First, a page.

Old Postcard


The ukulele comes in four sizes: soprano (also called standard), concert, tenor and baritone. The following table partially excerpted from "Martin Guitars - A History" by Mike Longworth (1988) gives a very general sense of the dimensions in inches of this family of instruments.

Attribute Soprano Concert Tenor Baritone
Total Length 21 23 1/4 26 1/4 30 11/16
Body Length 9 7/16 11 12 1/6 14
Lower Body Width 6 3/8 7 5/8 8 15/16 10
Lower Body Depth 2 5/16 2 3/4 2 7/8 3 3/8
Soundhole Diameter 1 3/4 2 1/16 2 5/8 2 13/16
Scale Length 13 5/8 14 3/4 17 20 1/8

It should logically follow that progressively larger instruments should have lower and lower air resonances associated with them. The next table shows calculated air resonances using formulae in Allen, American Lutherie, Vols 1 & 13 for the four ukulele sizes and an average sized classical guitar.

Calculated Air Resonances
Soprano Concert Tenor Baritone Classical Guitar
  ~260 ~225 ~195 ~155 ~98
Nearest Note mid C mid A low G low D# lower G

Thus it is surely no accident that the various tunings of the four ukulele courses as well as the six classical guitar courses often have a lower bound near the air resonance in order to access that range of notes directly. Note that as normally strung, the concert size has no near low note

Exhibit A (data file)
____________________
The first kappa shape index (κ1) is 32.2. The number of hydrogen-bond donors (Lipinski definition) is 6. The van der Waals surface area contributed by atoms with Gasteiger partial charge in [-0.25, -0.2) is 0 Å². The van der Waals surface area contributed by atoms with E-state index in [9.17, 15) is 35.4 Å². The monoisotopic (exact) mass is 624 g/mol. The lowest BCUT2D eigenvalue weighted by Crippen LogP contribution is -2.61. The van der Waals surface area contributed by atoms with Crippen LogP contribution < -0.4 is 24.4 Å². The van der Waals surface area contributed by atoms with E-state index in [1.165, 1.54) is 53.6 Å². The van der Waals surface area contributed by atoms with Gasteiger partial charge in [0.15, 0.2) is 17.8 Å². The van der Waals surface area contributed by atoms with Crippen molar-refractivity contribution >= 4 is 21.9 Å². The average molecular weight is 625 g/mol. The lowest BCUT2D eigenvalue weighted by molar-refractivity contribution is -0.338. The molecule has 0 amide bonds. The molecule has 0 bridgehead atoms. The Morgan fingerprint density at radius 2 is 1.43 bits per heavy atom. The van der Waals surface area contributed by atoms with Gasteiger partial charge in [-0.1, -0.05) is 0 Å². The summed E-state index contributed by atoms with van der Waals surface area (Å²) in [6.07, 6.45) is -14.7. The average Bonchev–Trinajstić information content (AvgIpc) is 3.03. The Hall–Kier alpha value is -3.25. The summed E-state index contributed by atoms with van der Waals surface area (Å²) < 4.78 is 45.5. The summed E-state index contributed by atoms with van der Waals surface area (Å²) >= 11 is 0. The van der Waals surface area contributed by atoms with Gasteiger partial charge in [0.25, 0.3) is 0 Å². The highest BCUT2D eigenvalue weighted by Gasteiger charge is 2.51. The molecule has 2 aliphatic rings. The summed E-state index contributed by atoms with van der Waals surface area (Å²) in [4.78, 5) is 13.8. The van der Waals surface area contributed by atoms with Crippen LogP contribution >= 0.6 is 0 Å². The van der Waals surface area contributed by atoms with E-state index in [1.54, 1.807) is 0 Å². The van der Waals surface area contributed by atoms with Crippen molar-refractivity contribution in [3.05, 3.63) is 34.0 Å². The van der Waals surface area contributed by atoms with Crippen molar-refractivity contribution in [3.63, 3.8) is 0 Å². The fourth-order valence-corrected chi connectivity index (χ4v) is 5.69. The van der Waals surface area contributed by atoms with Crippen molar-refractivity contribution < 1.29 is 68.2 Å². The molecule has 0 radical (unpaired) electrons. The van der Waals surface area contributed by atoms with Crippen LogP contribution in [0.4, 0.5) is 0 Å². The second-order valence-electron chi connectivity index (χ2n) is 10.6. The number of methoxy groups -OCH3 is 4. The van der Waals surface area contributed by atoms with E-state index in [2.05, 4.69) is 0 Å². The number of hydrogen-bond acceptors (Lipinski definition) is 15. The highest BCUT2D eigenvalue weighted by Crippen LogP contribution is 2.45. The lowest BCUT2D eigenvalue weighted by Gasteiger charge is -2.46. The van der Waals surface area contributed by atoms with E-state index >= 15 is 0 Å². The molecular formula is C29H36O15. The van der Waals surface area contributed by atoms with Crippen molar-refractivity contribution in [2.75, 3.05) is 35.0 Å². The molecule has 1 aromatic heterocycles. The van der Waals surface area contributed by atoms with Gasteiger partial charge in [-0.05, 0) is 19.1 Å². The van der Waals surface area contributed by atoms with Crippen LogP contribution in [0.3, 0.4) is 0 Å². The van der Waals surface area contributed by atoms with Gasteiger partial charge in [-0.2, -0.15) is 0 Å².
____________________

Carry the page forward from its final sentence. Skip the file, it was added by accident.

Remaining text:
Course# Soprano Concert Tenor Baritone Classical Guitar
First Course A (440) A (440) A (440) E (329.6) E (329.6)
Second Course E (329.6) E (329.6) E (329.6) B (246.9) B (246.9)
Third Course C (261.6) C (261.6) C (261.6) G (196) G (196)
Fourth Course G (392) G (392) G (196) D (146.8) D (146.8)
(Fifth Course)         A (110)
(Sixth Course)         E (82.4)

A useful thing to remember is that the soprano, concert and tenor are tuned five semitones higher than the baritone, but the relative tuning of the strings remains the same.  That is, if you put a clamp on the fifth fret of the baritone, the tuning would be GCEA.  Here's a table to help you remember how to change chord positions:

Soprano A A# B C C# D D# E F F# G G#
Baritone E F F# G G# A A# B C C# D D#

So if you fingered what would be a soprano F chord on a baritone, it would in fact be a C chord.

If you enjoy the technical side of things, please consider buying my book "Left-brain Lutherie" . Although no longer sold by StewMac, you can buy from LMII, MIMF or directly from me.

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